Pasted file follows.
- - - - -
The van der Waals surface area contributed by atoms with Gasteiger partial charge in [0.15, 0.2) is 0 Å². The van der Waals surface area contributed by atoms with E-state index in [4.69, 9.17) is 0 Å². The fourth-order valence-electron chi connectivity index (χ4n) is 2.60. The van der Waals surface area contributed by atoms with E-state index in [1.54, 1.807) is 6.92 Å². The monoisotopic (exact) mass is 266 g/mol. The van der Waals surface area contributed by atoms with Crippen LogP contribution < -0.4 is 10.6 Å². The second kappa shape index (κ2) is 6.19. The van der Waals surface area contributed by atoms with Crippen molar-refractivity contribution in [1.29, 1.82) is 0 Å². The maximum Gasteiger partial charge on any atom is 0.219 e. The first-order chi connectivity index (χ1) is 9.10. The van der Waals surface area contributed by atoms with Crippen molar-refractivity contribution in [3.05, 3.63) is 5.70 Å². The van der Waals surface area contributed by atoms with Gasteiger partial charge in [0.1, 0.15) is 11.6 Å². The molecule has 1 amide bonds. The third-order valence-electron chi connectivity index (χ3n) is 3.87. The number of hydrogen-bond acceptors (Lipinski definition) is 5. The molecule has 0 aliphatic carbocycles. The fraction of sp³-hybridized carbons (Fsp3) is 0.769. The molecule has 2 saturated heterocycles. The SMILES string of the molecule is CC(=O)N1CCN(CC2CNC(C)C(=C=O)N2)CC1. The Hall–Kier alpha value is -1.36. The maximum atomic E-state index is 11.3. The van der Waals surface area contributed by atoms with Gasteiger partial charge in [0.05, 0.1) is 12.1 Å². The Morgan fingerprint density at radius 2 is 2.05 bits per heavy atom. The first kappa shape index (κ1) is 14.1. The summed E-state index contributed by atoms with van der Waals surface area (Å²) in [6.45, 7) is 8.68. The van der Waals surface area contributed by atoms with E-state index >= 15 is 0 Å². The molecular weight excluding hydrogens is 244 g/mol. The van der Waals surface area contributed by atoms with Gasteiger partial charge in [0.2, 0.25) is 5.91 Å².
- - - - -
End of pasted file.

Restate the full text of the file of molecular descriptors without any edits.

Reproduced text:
The van der Waals surface area contributed by atoms with Gasteiger partial charge in [0.15, 0.2) is 0 Å². The van der Waals surface area contributed by atoms with E-state index in [4.69, 9.17) is 0 Å². The fourth-order valence-electron chi connectivity index (χ4n) is 2.60. The van der Waals surface area contributed by atoms with E-state index in [1.54, 1.807) is 6.92 Å². The monoisotopic (exact) mass is 266 g/mol. The van der Waals surface area contributed by atoms with Crippen LogP contribution < -0.4 is 10.6 Å². The second kappa shape index (κ2) is 6.19. The van der Waals surface area contributed by atoms with Crippen molar-refractivity contribution in [1.29, 1.82) is 0 Å². The maximum Gasteiger partial charge on any atom is 0.219 e. The first-order chi connectivity index (χ1) is 9.10. The van der Waals surface area contributed by atoms with Crippen molar-refractivity contribution in [3.05, 3.63) is 5.70 Å². The van der Waals surface area contributed by atoms with Gasteiger partial charge in [0.1, 0.15) is 11.6 Å². The molecule has 1 amide bonds. The third-order valence-electron chi connectivity index (χ3n) is 3.87. The number of hydrogen-bond acceptors (Lipinski definition) is 5. The molecule has 0 aliphatic carbocycles. The fraction of sp³-hybridized carbons (Fsp3) is 0.769. The molecule has 2 saturated heterocycles. The SMILES string of the molecule is CC(=O)N1CCN(CC2CNC(C)C(=C=O)N2)CC1. The Hall–Kier alpha value is -1.36. The maximum atomic E-state index is 11.3. The van der Waals surface area contributed by atoms with Gasteiger partial charge in [0.05, 0.1) is 12.1 Å². The Morgan fingerprint density at radius 2 is 2.05 bits per heavy atom. The first kappa shape index (κ1) is 14.1. The summed E-state index contributed by atoms with van der Waals surface area (Å²) in [6.45, 7) is 8.68. The van der Waals surface area contributed by atoms with E-state index >= 15 is 0 Å². The molecular weight excluding hydrogens is 244 g/mol. The van der Waals surface area contributed by atoms with Gasteiger partial charge in [0.2, 0.25) is 5.91 Å².